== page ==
College Students Have Unrealistic Salary Expectations

That hard-earned degree isn't the end of the road. A survey says young college graduates are also emerging with some unrealistic salary expectations.

Young adults may be in for yet another disappointment.

In addition to the ever-increasing cost of college and the student loan debt they may be met with once they graduate, college students may find they’re making less money than they expected when they enter the workforce.

That’s based on a recent survey by Clever, a real estate company based in St. Louis, that asked 1,000 undergraduates about their salary expectations and career goals after college – and down the line, too.

Generation Z” undergrads surveyed said they expect to make $57,964 one year out of college, but the national median salary is currently $47,000 for graduates who have a bachelor’s degree and less than five years of job experience, Clever reports.

Mid-career (mis)estimates

“The average undergraduate also overestimates how much they’ll be making by mid-career (10 years out of college) by about $15,000,” the report states.

The survey also found that women expected lower salaries than men with the same degree and major.

Overall, college students with a four-year or graduate degree will earn about 23 percent less than they expected to in their first year out of college, according to Clever.

Expectation vs. reality

While the expectation versus reality pay gap was significant overall, students did have success estimating their potential income in some cases.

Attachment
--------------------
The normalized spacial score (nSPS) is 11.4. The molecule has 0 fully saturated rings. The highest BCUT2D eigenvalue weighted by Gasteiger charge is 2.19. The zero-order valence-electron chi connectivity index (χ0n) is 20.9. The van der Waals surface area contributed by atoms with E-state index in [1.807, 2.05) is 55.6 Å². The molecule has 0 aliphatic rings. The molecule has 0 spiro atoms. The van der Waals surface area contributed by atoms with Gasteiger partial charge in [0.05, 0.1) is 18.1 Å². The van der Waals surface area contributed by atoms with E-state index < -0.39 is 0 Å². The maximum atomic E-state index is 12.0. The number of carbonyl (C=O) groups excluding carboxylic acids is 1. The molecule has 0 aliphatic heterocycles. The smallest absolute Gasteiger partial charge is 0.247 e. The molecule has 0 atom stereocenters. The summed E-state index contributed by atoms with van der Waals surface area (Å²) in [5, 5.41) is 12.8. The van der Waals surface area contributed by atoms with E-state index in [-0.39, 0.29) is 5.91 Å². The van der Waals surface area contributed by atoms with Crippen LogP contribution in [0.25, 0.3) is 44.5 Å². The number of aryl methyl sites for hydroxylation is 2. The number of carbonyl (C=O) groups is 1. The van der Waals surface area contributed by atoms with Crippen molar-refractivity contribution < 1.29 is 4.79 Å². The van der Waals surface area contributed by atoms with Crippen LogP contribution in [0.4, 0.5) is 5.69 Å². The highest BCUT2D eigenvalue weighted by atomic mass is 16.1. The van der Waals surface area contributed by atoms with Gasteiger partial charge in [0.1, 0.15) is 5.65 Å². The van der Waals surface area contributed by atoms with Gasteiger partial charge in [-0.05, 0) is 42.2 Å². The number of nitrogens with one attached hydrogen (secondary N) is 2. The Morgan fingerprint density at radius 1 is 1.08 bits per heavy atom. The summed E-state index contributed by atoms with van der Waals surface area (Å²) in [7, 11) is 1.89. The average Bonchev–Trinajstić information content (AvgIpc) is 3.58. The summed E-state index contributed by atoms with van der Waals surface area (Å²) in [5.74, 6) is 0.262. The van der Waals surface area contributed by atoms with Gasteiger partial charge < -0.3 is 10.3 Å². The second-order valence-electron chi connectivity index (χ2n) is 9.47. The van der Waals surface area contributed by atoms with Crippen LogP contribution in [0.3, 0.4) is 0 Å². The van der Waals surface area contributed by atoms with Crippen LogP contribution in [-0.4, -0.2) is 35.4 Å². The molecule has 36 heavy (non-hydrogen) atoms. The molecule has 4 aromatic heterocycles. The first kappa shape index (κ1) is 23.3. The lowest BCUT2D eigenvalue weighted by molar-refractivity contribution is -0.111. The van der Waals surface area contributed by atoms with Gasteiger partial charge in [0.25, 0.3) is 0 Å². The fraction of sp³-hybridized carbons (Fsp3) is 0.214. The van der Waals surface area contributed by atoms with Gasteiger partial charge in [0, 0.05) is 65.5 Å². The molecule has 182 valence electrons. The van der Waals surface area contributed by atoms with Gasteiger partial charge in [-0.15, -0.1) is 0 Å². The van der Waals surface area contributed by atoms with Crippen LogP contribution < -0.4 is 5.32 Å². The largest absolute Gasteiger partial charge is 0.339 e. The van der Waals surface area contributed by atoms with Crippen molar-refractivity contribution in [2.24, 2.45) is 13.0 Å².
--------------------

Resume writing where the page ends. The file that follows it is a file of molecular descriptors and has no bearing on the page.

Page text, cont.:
For example, students majoring in engineering, for example, expected to make an average of $64,615 in their “early” career, and the actual “early” career median salary in engineering is $64,200. Results were similar for fields like accounting and humanities/liberal arts.

Business majors, on the other hand, face a greater reality check. In the survey, business students expected to make an early salary of $61,085 but data shows the median early income for business is around $46,500.

Reduced spending

It’s probably a good thing, then, that a recent University of Michigan study found young adults spending less compared to previous generations, Clever points out.

“Younger consumers view the buying conditions for big-ticket items like homes and cars less favorably than older generations, leading to less spending overall,” the report states.

“The study points to weakened job prospects, delayed marriage and student debt as the primary causes, but we also need to consider that college graduates are discouraged by their middling salaries upon their entry to the workforce.”

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